La Push

NANOOS UW Mooring ,Chá bă, off of La Push, WA (47.97°N, 124.95°W)

The Applied Physics Laboratory of the University of Washington (APL-UW) and the Northwest Association of Networked Ocean Observing Systems (NANOOS) launched an ocean observing array off the outer coast of Washington near La Push in July 2010.  The Quileute Tribe held a contest to name the buoy, and the chosen name Chá bă, pronounced "chay buh," means "whale tail."

Award funds from the Murdock Charitable Trust to the University of Washington and matching funds from the UW Applied Physics Laboratory, College of the Environment, and the Provost’s Office enabled construction of a moored buoy system, with sensors to monitor ocean and weather conditions. A Seaglider, an autonomous underwater vehicle, is also part of the observing array and will run tracks near the buoy, extending our knowledge of ocean conditions through space and time. These observing assets will be part of the ocean observing system that NOAA funds, via NANOOS, as part of the U.S. Integrated Ocean Observing System (IOOS). The data from these assets can be viewed in real-time from the NANOOS website. This project is also supported by NOAA's Ocean Acidification Program.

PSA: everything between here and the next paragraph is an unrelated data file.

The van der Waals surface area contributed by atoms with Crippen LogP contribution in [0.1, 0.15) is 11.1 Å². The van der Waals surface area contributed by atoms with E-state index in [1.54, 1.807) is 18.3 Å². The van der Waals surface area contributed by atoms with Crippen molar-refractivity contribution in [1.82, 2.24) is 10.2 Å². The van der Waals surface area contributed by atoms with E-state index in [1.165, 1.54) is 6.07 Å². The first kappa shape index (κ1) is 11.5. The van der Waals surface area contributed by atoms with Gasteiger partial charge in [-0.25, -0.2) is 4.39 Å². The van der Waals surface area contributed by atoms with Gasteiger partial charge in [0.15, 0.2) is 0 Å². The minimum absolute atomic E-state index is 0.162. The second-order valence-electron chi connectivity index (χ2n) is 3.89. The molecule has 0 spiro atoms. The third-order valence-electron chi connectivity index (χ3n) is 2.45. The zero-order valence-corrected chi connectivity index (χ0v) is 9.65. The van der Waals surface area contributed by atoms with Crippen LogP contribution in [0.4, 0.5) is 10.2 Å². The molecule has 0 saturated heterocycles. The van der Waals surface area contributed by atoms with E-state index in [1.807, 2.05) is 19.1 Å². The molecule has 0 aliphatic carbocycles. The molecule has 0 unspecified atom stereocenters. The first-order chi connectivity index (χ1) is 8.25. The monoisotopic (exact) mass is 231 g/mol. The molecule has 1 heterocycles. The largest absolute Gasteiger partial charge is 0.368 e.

The PMEL carbon group is collaborating with the UW researchers to make carbon measurements at the site. A MAPCO2 system and a surface seawater pH sensor were deployed on the buoy on July 16, 2010. By measuring pH in addition to pCO2, we are able to more accurately and precisely study the changes associated with ocean acidification. All seawater pH observations are shown in the second figure below.

Finalized Data: National Centers for Environmental Information NCEI.

Plots of surface water and atmospheric CO2 and surface water pH:

Monthly climatology of surface seawater aragonite saturation state (Ω) and pH:

Interactive box plots below are observations binned by month as described in Sutton et al., 2016. Pie charts represent % of observations within each month that fall below the adjustable line. This adjustable line is meant to provide a tool for assessing potential biological thresholds. For example, setting the line to Ωaragonite of ~2.0 would assess monthly exposure of Pacific oyster larvae to sub-lethal chronic effects in regions where these larvae occur naturally or in hatcheries (see studies here and here).

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